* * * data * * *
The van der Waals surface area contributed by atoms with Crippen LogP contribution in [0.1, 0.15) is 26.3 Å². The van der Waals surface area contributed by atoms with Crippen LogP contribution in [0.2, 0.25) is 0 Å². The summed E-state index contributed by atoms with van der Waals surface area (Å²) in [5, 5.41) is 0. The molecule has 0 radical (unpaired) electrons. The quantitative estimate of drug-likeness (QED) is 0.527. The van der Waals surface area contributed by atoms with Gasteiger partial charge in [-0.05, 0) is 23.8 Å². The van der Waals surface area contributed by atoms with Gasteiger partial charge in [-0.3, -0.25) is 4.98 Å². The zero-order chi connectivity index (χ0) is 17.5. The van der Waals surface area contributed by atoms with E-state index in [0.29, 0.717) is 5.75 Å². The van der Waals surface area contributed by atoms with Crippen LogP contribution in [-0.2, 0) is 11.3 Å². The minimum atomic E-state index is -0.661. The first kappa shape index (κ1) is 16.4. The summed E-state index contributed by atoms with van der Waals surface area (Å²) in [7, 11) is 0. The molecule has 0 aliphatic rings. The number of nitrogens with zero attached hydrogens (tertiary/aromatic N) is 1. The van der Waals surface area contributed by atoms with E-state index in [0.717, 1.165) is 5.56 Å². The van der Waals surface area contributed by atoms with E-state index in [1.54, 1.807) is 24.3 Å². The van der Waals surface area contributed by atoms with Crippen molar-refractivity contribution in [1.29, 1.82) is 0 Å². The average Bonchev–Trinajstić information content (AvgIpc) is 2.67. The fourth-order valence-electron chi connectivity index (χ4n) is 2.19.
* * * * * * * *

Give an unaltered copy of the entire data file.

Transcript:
The van der Waals surface area contributed by atoms with Crippen LogP contribution in [0.1, 0.15) is 26.3 Å². The van der Waals surface area contributed by atoms with Crippen LogP contribution in [0.2, 0.25) is 0 Å². The summed E-state index contributed by atoms with van der Waals surface area (Å²) in [5, 5.41) is 0. The molecule has 0 radical (unpaired) electrons. The quantitative estimate of drug-likeness (QED) is 0.527. The van der Waals surface area contributed by atoms with Gasteiger partial charge in [-0.05, 0) is 23.8 Å². The van der Waals surface area contributed by atoms with Gasteiger partial charge in [-0.3, -0.25) is 4.98 Å². The zero-order chi connectivity index (χ0) is 17.5. The van der Waals surface area contributed by atoms with E-state index in [0.29, 0.717) is 5.75 Å². The van der Waals surface area contributed by atoms with Crippen LogP contribution in [-0.2, 0) is 11.3 Å². The minimum atomic E-state index is -0.661. The first kappa shape index (κ1) is 16.4. The summed E-state index contributed by atoms with van der Waals surface area (Å²) in [7, 11) is 0. The molecule has 0 aliphatic rings. The number of nitrogens with zero attached hydrogens (tertiary/aromatic N) is 1. The van der Waals surface area contributed by atoms with E-state index in [0.717, 1.165) is 5.56 Å². The van der Waals surface area contributed by atoms with E-state index in [1.54, 1.807) is 24.3 Å². The van der Waals surface area contributed by atoms with Crippen molar-refractivity contribution in [1.29, 1.82) is 0 Å². The average Bonchev–Trinajstić information content (AvgIpc) is 2.67. The fourth-order valence-electron chi connectivity index (χ4n) is 2.19.